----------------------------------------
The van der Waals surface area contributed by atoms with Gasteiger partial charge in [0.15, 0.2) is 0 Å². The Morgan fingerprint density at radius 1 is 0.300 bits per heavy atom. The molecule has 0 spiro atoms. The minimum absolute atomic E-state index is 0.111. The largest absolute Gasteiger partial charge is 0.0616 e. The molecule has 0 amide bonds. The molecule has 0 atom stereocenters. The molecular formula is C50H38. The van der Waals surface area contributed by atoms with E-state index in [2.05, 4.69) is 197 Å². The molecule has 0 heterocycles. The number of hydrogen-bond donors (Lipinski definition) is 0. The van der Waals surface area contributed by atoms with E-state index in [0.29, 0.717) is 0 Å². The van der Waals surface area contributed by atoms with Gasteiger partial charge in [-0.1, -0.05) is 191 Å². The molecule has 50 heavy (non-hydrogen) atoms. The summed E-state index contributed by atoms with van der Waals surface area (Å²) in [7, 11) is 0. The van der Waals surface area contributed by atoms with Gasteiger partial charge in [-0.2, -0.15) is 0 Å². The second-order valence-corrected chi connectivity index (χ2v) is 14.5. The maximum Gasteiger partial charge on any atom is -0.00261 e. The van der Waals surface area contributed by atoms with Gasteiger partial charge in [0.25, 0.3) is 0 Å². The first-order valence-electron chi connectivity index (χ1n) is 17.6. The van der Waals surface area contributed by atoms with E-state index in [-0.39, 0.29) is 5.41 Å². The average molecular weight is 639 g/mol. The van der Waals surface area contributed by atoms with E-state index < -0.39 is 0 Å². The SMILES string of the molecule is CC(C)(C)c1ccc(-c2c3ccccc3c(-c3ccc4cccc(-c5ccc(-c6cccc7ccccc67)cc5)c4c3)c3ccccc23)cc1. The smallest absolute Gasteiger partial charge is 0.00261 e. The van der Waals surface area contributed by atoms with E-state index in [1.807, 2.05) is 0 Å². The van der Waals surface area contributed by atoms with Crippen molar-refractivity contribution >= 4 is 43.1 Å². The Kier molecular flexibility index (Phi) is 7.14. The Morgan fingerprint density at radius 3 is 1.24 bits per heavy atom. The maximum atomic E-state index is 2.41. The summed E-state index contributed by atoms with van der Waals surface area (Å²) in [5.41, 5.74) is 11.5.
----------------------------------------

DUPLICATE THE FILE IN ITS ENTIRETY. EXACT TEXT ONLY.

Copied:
The van der Waals surface area contributed by atoms with Gasteiger partial charge in [0.15, 0.2) is 0 Å². The Morgan fingerprint density at radius 1 is 0.300 bits per heavy atom. The molecule has 0 spiro atoms. The minimum absolute atomic E-state index is 0.111. The largest absolute Gasteiger partial charge is 0.0616 e. The molecule has 0 amide bonds. The molecule has 0 atom stereocenters. The molecular formula is C50H38. The van der Waals surface area contributed by atoms with E-state index in [2.05, 4.69) is 197 Å². The molecule has 0 heterocycles. The number of hydrogen-bond donors (Lipinski definition) is 0. The van der Waals surface area contributed by atoms with E-state index in [0.29, 0.717) is 0 Å². The van der Waals surface area contributed by atoms with Gasteiger partial charge in [-0.1, -0.05) is 191 Å². The molecule has 50 heavy (non-hydrogen) atoms. The summed E-state index contributed by atoms with van der Waals surface area (Å²) in [7, 11) is 0. The van der Waals surface area contributed by atoms with Gasteiger partial charge in [-0.2, -0.15) is 0 Å². The second-order valence-corrected chi connectivity index (χ2v) is 14.5. The maximum Gasteiger partial charge on any atom is -0.00261 e. The van der Waals surface area contributed by atoms with Gasteiger partial charge in [0.25, 0.3) is 0 Å². The first-order valence-electron chi connectivity index (χ1n) is 17.6. The van der Waals surface area contributed by atoms with E-state index in [-0.39, 0.29) is 5.41 Å². The average molecular weight is 639 g/mol. The van der Waals surface area contributed by atoms with E-state index < -0.39 is 0 Å². The SMILES string of the molecule is CC(C)(C)c1ccc(-c2c3ccccc3c(-c3ccc4cccc(-c5ccc(-c6cccc7ccccc67)cc5)c4c3)c3ccccc23)cc1. The smallest absolute Gasteiger partial charge is 0.00261 e. The van der Waals surface area contributed by atoms with E-state index in [1.807, 2.05) is 0 Å². The van der Waals surface area contributed by atoms with Crippen molar-refractivity contribution >= 4 is 43.1 Å². The Kier molecular flexibility index (Phi) is 7.14. The Morgan fingerprint density at radius 3 is 1.24 bits per heavy atom. The maximum atomic E-state index is 2.41. The summed E-state index contributed by atoms with van der Waals surface area (Å²) in [5.41, 5.74) is 11.5.